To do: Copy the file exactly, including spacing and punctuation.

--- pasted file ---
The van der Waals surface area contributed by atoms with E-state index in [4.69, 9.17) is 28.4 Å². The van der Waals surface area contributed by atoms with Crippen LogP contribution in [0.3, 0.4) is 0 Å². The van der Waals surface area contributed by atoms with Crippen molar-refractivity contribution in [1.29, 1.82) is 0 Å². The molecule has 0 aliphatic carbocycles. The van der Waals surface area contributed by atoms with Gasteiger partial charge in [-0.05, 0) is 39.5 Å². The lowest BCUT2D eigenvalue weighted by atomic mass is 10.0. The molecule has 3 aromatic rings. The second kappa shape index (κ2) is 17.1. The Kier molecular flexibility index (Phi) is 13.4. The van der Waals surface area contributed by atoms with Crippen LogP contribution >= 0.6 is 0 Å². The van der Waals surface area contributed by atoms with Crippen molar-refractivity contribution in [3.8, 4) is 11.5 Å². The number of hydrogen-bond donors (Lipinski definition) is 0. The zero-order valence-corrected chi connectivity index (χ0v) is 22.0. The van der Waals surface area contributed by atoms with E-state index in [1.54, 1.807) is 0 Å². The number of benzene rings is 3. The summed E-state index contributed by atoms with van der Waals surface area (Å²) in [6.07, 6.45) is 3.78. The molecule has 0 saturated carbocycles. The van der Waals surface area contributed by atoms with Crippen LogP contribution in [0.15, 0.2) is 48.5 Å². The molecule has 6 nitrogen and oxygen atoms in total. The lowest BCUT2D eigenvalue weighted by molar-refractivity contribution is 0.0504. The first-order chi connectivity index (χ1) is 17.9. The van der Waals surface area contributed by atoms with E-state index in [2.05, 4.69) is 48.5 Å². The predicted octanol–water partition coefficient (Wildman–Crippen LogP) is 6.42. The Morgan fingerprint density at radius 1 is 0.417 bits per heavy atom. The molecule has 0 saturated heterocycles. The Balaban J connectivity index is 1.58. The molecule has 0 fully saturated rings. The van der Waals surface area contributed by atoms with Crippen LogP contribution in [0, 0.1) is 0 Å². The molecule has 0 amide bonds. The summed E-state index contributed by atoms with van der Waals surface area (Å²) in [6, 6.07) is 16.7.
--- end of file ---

The van der Waals surface area contributed by atoms with E-state index in [4.69, 9.17) is 28.4 Å². The van der Waals surface area contributed by atoms with Crippen LogP contribution in [0.3, 0.4) is 0 Å². The van der Waals surface area contributed by atoms with Crippen molar-refractivity contribution in [1.29, 1.82) is 0 Å². The molecule has 0 aliphatic carbocycles. The van der Waals surface area contributed by atoms with Gasteiger partial charge in [-0.05, 0) is 39.5 Å². The lowest BCUT2D eigenvalue weighted by atomic mass is 10.0. The molecule has 3 aromatic rings. The second kappa shape index (κ2) is 17.1. The Kier molecular flexibility index (Phi) is 13.4. The van der Waals surface area contributed by atoms with Crippen LogP contribution >= 0.6 is 0 Å². The van der Waals surface area contributed by atoms with Crippen molar-refractivity contribution in [3.8, 4) is 11.5 Å². The number of hydrogen-bond donors (Lipinski definition) is 0. The zero-order valence-corrected chi connectivity index (χ0v) is 22.0. The van der Waals surface area contributed by atoms with E-state index in [1.54, 1.807) is 0 Å². The number of benzene rings is 3. The summed E-state index contributed by atoms with van der Waals surface area (Å²) in [6.07, 6.45) is 3.78. The molecule has 0 saturated carbocycles. The van der Waals surface area contributed by atoms with Crippen LogP contribution in [0.15, 0.2) is 48.5 Å². The molecule has 6 nitrogen and oxygen atoms in total. The lowest BCUT2D eigenvalue weighted by molar-refractivity contribution is 0.0504. The first-order chi connectivity index (χ1) is 17.9. The van der Waals surface area contributed by atoms with E-state index in [2.05, 4.69) is 48.5 Å². The predicted octanol–water partition coefficient (Wildman–Crippen LogP) is 6.42. The Morgan fingerprint density at radius 1 is 0.417 bits per heavy atom. The molecule has 0 saturated heterocycles. The Balaban J connectivity index is 1.58. The molecule has 0 fully saturated rings. The van der Waals surface area contributed by atoms with Crippen LogP contribution in [0, 0.1) is 0 Å². The molecule has 0 amide bonds. The summed E-state index contributed by atoms with van der Waals surface area (Å²) in [6, 6.07) is 16.7.